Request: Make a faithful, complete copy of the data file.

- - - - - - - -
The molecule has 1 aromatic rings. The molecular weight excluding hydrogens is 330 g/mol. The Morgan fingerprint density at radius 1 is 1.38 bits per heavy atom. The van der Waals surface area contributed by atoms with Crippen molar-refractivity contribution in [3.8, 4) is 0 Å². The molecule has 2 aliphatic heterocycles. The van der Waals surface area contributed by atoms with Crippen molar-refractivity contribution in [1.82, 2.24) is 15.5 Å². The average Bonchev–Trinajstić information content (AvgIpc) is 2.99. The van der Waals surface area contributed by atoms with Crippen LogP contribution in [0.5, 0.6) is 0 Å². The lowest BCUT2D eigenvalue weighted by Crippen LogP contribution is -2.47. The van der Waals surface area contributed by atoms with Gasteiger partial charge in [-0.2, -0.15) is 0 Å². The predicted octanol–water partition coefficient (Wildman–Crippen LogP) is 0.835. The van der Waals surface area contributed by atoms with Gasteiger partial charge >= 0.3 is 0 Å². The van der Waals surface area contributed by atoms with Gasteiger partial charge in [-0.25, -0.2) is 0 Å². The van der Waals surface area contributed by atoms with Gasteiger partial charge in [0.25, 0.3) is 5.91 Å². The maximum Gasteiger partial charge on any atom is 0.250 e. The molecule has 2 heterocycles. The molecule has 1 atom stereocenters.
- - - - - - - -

The molecule has 1 aromatic rings. The molecular weight excluding hydrogens is 330 g/mol. The Morgan fingerprint density at radius 1 is 1.38 bits per heavy atom. The van der Waals surface area contributed by atoms with Crippen molar-refractivity contribution in [3.8, 4) is 0 Å². The molecule has 2 aliphatic heterocycles. The van der Waals surface area contributed by atoms with Crippen molar-refractivity contribution in [1.82, 2.24) is 15.5 Å². The average Bonchev–Trinajstić information content (AvgIpc) is 2.99. The van der Waals surface area contributed by atoms with Crippen LogP contribution in [0.5, 0.6) is 0 Å². The lowest BCUT2D eigenvalue weighted by Crippen LogP contribution is -2.47. The van der Waals surface area contributed by atoms with Gasteiger partial charge in [-0.2, -0.15) is 0 Å². The predicted octanol–water partition coefficient (Wildman–Crippen LogP) is 0.835. The van der Waals surface area contributed by atoms with Gasteiger partial charge >= 0.3 is 0 Å². The van der Waals surface area contributed by atoms with Gasteiger partial charge in [-0.25, -0.2) is 0 Å². The van der Waals surface area contributed by atoms with Gasteiger partial charge in [0.25, 0.3) is 5.91 Å². The maximum Gasteiger partial charge on any atom is 0.250 e. The molecule has 2 heterocycles. The molecule has 1 atom stereocenters.